NYC Influenza (Flu) Vaccine Information Page and Facility Locator.


Is alive.
Wackbag Staff
Aug 14, 2000

Each year, thousands of New Yorkers get influenza (flu). Influenza was associated with nearly 3,000 deaths in New York City in 2005, and is responsible for 36,000 deaths nationwide annually. Thousands more are hospitalized every year. For most people, it's an illness that means a week or more of muscle aches, high fever and physical misery. But for some people, influenza can be life-threatening, and even cause death. This is especially true for people 65 and older -- an annual influenza shot can reduce the chances of being hospitalized or dying. The best way to prevent influenza and its complications is to get influenza vaccine every year.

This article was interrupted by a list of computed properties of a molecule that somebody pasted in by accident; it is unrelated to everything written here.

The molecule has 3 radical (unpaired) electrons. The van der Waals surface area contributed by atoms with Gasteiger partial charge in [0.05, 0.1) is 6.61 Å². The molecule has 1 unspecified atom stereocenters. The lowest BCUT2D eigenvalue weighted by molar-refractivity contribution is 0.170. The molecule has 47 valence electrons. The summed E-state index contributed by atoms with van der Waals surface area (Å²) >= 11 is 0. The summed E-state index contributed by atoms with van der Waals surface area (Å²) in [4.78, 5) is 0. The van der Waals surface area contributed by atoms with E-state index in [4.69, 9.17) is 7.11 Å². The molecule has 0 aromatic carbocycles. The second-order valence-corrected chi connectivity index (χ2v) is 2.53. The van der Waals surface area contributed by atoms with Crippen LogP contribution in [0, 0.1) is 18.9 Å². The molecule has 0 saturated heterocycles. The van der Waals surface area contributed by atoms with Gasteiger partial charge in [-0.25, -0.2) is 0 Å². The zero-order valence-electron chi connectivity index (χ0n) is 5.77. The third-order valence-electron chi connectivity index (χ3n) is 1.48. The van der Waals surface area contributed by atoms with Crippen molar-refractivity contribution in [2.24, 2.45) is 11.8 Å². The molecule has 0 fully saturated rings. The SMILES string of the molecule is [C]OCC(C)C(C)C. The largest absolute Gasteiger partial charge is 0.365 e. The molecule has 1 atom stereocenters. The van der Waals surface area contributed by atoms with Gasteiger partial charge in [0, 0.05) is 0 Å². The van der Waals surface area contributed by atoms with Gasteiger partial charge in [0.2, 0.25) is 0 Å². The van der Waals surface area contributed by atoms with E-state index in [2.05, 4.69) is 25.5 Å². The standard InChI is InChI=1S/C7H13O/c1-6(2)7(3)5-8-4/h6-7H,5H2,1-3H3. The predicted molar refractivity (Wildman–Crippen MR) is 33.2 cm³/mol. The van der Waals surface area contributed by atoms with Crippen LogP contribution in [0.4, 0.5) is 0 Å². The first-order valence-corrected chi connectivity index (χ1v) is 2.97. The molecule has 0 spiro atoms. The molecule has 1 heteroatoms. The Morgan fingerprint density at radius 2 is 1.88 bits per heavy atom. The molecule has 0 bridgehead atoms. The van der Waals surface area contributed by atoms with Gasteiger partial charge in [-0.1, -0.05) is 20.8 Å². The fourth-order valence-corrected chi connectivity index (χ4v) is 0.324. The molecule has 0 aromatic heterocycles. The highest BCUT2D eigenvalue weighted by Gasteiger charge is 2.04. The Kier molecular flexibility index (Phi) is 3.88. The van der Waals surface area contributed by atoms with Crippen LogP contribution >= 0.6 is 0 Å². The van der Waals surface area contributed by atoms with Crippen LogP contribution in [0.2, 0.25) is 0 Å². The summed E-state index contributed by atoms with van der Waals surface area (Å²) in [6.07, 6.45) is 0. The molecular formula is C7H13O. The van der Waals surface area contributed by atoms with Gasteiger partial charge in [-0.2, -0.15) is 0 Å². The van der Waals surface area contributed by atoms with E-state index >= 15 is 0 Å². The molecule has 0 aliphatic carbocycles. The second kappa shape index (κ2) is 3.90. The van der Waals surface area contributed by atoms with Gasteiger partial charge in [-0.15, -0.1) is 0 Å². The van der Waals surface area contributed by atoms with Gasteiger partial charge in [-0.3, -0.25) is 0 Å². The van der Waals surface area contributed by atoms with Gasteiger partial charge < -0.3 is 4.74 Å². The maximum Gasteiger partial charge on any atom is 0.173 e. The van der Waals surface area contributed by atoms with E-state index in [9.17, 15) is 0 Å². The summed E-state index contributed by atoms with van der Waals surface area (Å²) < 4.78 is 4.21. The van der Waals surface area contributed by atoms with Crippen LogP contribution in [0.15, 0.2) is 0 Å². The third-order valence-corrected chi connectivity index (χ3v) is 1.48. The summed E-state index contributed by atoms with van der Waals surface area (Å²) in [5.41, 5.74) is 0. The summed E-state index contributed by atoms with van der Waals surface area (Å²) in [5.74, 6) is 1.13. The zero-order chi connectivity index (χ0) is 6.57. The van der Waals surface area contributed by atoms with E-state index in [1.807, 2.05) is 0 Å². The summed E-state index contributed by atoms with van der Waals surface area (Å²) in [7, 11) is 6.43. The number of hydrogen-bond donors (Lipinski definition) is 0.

Influenza vaccine supply is plentiful this year. Everyone who wishes to protect themselves with a dose of influenza vaccine should receive one. Ask your doctor for more information.

People at highest risk for complications from influenza should be vaccinated every year. Those groups include:

* All children aged 6 months until their fifth birthday;
* All pregnant women (at any stage of pregnancy);
* All people aged 50 years and older;
* All people aged 5 to 49 years with certain chronic medical conditions;
* All residents in nursing homes, chronic care facilities, and other long-term care facilities and who are at least 6 months of age;
* All out-of-home caregivers and household contacts of high-risk individuals, including contacts of children under 5 years of age;
* All health care workers.